- Microplastic exposure originates from many sources, including many commonly used plastic products, tap water, and even the air we breathe.
- Rodent studies suggest that microplastics lead to premature testicular and blood vessel aging.
- The age-accelerating effects of microplastics could be counteracted by various anti-aging molecules, including senolytics.
Microplastics (MPs) are everywhere, particles of plastic invisible to the naked eye lingering in the water and atmosphere. Unbeknownst to us, they’re ingested, inhaled, and absorbed through our skin — amounting to a credit card’s worth of plastics in our body. This is all because MPs reside in everything from cosmetics to tap water and even polluted air.
When plastics are left in the soil, MPs can be soaked up by plants, including the fruits and vegetables we eat. Moving up the food chain, MPs end up in the beef, seafood, poultry, and pork that many enjoy.
If escaping MPs didn’t seem impossible enough, they seep into food and drinks from plastic containers, including the paper cups that often hold coffee. The inside of such cups are coated with a thin layer of plastic to keep liquids from escaping into the paper.
To make things worse, a recent study showed that raising the temperature of water in plastic-coated paper cups increases the number of MPs leached into the water. The same should apply to hot beverages like coffee and tea. Making it all too real, another new study showed similar results, estimating that using a plastic cup once every four to five days could lead to the ingestion of a frightening 37,613–89,294 microplastics per year.
How Microplastics Could Be Aging You Faster
Scientists have only recently begun researching the effects of MPs on aging, so the current evidence is primarily from animal studies. However, if the age-accelerating repercussions of MPs become more apparent, we may soon see funding for human studies.
In a new study, MP exposure led to premature testicular aging in mice. Aging was largely assessed by measuring the presence of what are called senescent cells — once-healthy cells that have transitioned to a state of age-driving dysfunction. The study showed that the induction of senescent cells was triggered by mitochondrial dysfunction, oxidative stress, and inflammation — so-called hallmarks of aging.
In another recent study, researchers took a closer look at reactive oxygen species (ROS) — molecules that, when left unchecked, trigger increases in oxidative stress and inflammation which have been thought to contribute to the aging process. Researchers also found that antioxidants, which keep ROS in check, were lowered in rats exposed to MPs. This likely contributed to the high levels of oxidative stress observed in these rats.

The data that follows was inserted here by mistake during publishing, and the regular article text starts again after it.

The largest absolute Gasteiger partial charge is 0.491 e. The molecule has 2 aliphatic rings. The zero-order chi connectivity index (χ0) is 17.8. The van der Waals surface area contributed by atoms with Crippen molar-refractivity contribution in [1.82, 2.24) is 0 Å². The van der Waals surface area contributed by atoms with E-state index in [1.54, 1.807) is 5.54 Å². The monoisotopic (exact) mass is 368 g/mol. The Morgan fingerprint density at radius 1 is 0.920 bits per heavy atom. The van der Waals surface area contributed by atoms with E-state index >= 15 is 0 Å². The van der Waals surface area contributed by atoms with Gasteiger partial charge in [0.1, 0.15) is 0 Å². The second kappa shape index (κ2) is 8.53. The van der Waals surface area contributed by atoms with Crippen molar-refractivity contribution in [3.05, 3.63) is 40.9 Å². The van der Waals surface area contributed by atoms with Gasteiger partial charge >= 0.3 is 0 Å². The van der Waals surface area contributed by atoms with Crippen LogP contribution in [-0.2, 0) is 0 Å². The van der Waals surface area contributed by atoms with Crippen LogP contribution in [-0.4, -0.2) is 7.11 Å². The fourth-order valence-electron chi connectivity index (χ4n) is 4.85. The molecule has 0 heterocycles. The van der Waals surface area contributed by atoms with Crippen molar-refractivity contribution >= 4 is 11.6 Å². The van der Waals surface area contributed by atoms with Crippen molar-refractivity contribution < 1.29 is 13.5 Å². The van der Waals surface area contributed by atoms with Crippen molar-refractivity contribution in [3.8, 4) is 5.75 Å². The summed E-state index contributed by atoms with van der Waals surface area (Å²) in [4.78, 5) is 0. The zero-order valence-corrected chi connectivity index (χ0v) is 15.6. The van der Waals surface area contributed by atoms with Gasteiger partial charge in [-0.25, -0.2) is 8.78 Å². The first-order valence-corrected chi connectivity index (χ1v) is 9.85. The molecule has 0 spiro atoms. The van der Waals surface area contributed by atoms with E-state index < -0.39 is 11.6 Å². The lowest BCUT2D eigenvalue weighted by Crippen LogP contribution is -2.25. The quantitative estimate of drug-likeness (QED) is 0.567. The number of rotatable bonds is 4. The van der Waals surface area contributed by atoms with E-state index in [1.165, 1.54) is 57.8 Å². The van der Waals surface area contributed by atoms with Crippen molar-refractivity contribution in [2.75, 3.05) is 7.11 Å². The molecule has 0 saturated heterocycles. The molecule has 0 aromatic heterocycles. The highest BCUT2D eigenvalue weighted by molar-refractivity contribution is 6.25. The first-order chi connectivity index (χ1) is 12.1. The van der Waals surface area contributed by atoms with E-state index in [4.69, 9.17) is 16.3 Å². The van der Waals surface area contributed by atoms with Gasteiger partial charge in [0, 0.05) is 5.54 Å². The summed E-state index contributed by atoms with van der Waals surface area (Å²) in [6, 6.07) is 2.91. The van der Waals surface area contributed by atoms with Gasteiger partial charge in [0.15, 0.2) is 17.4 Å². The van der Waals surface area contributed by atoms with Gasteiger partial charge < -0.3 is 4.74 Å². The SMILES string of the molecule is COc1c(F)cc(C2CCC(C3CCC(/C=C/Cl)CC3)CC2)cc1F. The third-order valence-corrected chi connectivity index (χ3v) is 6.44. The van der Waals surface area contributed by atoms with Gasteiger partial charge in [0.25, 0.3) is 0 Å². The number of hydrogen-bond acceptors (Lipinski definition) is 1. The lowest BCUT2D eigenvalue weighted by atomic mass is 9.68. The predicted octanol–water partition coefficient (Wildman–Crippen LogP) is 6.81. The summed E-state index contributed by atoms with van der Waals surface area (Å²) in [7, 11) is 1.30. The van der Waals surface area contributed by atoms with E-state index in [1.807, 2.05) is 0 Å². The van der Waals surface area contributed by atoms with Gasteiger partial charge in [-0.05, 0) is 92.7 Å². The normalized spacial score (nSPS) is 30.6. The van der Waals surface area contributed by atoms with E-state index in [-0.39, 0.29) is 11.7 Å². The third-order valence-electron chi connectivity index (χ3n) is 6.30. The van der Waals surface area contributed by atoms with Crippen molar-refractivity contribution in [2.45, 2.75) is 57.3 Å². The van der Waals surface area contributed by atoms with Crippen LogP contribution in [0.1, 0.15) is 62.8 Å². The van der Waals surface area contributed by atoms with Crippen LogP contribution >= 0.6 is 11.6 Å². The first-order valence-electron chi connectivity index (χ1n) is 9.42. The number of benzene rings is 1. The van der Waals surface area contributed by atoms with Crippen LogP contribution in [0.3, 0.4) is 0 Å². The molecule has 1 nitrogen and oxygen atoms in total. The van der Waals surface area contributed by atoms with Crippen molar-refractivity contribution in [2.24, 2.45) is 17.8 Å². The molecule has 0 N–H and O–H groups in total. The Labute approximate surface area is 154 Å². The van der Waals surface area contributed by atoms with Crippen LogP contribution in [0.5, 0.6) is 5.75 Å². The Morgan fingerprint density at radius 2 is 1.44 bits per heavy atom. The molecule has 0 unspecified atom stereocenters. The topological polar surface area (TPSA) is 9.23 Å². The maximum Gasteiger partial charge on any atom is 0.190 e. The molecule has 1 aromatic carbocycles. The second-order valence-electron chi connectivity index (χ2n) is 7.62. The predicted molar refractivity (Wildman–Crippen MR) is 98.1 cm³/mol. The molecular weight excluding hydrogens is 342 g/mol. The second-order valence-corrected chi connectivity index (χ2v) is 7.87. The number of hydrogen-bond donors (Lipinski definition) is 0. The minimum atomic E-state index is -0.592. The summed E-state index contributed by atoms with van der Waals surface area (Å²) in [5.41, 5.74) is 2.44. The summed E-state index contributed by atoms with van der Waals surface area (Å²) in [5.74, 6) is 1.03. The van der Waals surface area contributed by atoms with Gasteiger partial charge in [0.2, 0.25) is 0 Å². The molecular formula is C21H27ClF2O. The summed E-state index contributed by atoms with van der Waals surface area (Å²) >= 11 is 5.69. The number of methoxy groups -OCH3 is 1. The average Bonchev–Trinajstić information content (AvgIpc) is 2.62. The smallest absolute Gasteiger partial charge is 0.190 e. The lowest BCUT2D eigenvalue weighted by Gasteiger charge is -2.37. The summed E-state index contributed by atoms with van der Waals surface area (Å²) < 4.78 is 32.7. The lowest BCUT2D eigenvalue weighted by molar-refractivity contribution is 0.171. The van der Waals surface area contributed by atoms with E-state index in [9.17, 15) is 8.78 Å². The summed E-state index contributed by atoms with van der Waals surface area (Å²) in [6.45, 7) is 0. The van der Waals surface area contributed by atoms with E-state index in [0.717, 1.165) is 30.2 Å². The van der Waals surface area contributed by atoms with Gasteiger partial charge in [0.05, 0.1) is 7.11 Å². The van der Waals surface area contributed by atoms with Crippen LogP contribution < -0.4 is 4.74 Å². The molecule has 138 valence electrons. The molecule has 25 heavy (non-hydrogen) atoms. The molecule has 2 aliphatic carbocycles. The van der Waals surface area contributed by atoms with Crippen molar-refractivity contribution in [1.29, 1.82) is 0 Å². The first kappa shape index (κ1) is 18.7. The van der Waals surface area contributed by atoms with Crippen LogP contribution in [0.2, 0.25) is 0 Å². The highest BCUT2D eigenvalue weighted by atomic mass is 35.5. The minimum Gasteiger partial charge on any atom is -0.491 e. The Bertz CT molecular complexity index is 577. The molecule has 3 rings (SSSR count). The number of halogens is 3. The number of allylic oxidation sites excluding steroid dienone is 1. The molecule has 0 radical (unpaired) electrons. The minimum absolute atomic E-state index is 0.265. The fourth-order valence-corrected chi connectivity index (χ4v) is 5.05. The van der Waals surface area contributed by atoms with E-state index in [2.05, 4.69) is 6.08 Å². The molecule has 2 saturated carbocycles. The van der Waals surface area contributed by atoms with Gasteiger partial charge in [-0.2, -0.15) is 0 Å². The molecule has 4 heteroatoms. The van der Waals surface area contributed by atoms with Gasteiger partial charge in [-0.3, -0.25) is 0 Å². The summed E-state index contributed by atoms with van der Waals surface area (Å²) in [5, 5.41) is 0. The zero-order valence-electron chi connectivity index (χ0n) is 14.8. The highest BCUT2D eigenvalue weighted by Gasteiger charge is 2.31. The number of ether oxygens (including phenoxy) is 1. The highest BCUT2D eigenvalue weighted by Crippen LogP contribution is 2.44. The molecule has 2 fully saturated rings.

Furthermore, supplementation of a molecule called pinostrobin, found in fingerroot, prevented the reduction in antioxidants and corresponding oxidative stress in the MP-exposed rats. These new findings suggest that plant-based pinostrobin can counteract the effects of MPs on testicular aging.
In a study yet to be officially published under peer-review, it was found that MP exposure promotes premature blood vessel aging in mice. This was shown by various hallmarks of aging, including senescent cells, oxidative stress, inflammation, and DNA damage. These findings suggest that MPs trigger testicular and blood vessel aging in a similar fashion.
Additionally, a kindred study showed that nanoplastics (NPs), which are like MPs but smaller, induce hallmarks aging in mice, as well as overt signs of cardiovascular aging like dysfunctional blood vessel relaxation. Furthermore, in cell models, anti-aging compounds like NAC (N-acetylcysteine) and resveratrol — both antioxidants — were shown to prevent NP-induced aging.
Counteracting Microplastic-Induced Aging
While avoiding plastic packaging, drinking cups, and storage containers may limit the ingestion of MPs, some may be wondering if there are ways of counteracting their age-accelerating effects. The above studies suggest that antioxidant molecules like pinostrobin, resveratrol, and NAC can do the job, at least by reducing oxidative stress.
At least resveratrol and NAC have been shown to reduce oxidative stress in animal models. Additionally, NAC, when combined with the amino acid glycine has been shown to increase the lifespan of old mice and improve cognition, boosts physical performance, and mitigate insulin resistance in older adults. Still, these NAC + glycine studies have yet to be repeated by other research teams.
While controversial, another option could be senolytics — compounds that selectively eliminate senescent cells. By getting rid of senescent cells, senolytics have been shown to slow aging in older mice. However, the role of senolytics in younger animals and humans is unclear, as senescent cells may not have accumulated to a degree that would drive aging. Thus, studying the effects of senolytics on young and old rodents exposed to MPs may be helpful.